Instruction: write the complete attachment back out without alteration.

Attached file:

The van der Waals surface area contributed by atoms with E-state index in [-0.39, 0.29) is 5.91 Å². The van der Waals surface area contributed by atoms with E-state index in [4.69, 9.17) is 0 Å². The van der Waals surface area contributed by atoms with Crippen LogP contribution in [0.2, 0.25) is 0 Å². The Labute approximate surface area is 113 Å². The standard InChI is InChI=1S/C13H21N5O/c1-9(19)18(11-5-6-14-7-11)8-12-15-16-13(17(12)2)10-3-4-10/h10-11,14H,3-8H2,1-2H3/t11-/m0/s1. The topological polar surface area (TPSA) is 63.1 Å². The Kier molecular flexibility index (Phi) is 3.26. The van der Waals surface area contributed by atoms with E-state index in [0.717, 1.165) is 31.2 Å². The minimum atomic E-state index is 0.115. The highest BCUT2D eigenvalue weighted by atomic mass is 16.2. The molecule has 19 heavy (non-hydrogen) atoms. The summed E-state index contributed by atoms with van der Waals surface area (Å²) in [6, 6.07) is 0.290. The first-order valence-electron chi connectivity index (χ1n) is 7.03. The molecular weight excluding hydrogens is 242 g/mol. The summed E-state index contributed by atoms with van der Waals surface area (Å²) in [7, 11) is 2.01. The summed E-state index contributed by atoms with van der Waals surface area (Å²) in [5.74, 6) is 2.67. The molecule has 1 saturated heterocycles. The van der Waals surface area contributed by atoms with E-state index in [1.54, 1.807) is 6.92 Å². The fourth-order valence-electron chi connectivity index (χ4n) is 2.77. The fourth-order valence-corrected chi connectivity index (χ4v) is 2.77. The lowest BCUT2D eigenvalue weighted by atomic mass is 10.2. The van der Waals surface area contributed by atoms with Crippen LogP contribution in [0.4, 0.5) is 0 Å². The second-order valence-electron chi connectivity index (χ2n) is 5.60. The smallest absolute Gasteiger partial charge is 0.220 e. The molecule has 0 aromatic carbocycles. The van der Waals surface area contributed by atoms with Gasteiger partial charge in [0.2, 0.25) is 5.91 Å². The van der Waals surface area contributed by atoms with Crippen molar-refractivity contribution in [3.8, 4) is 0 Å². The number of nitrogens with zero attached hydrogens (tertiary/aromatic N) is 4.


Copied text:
The van der Waals surface area contributed by atoms with E-state index in [-0.39, 0.29) is 5.91 Å². The van der Waals surface area contributed by atoms with E-state index in [4.69, 9.17) is 0 Å². The van der Waals surface area contributed by atoms with Crippen LogP contribution in [0.2, 0.25) is 0 Å². The Labute approximate surface area is 113 Å². The standard InChI is InChI=1S/C13H21N5O/c1-9(19)18(11-5-6-14-7-11)8-12-15-16-13(17(12)2)10-3-4-10/h10-11,14H,3-8H2,1-2H3/t11-/m0/s1. The topological polar surface area (TPSA) is 63.1 Å². The Kier molecular flexibility index (Phi) is 3.26. The van der Waals surface area contributed by atoms with E-state index in [0.717, 1.165) is 31.2 Å². The minimum atomic E-state index is 0.115. The highest BCUT2D eigenvalue weighted by atomic mass is 16.2. The molecule has 19 heavy (non-hydrogen) atoms. The summed E-state index contributed by atoms with van der Waals surface area (Å²) in [6, 6.07) is 0.290. The first-order valence-electron chi connectivity index (χ1n) is 7.03. The molecular weight excluding hydrogens is 242 g/mol. The summed E-state index contributed by atoms with van der Waals surface area (Å²) in [7, 11) is 2.01. The summed E-state index contributed by atoms with van der Waals surface area (Å²) in [5.74, 6) is 2.67. The molecule has 1 saturated heterocycles. The van der Waals surface area contributed by atoms with E-state index in [1.54, 1.807) is 6.92 Å². The fourth-order valence-electron chi connectivity index (χ4n) is 2.77. The fourth-order valence-corrected chi connectivity index (χ4v) is 2.77. The lowest BCUT2D eigenvalue weighted by atomic mass is 10.2. The van der Waals surface area contributed by atoms with Crippen LogP contribution in [0.4, 0.5) is 0 Å². The second-order valence-electron chi connectivity index (χ2n) is 5.60. The smallest absolute Gasteiger partial charge is 0.220 e. The molecule has 0 aromatic carbocycles. The van der Waals surface area contributed by atoms with Gasteiger partial charge in [0.2, 0.25) is 5.91 Å². The van der Waals surface area contributed by atoms with Crippen molar-refractivity contribution in [3.8, 4) is 0 Å². The number of nitrogens with zero attached hydrogens (tertiary/aromatic N) is 4.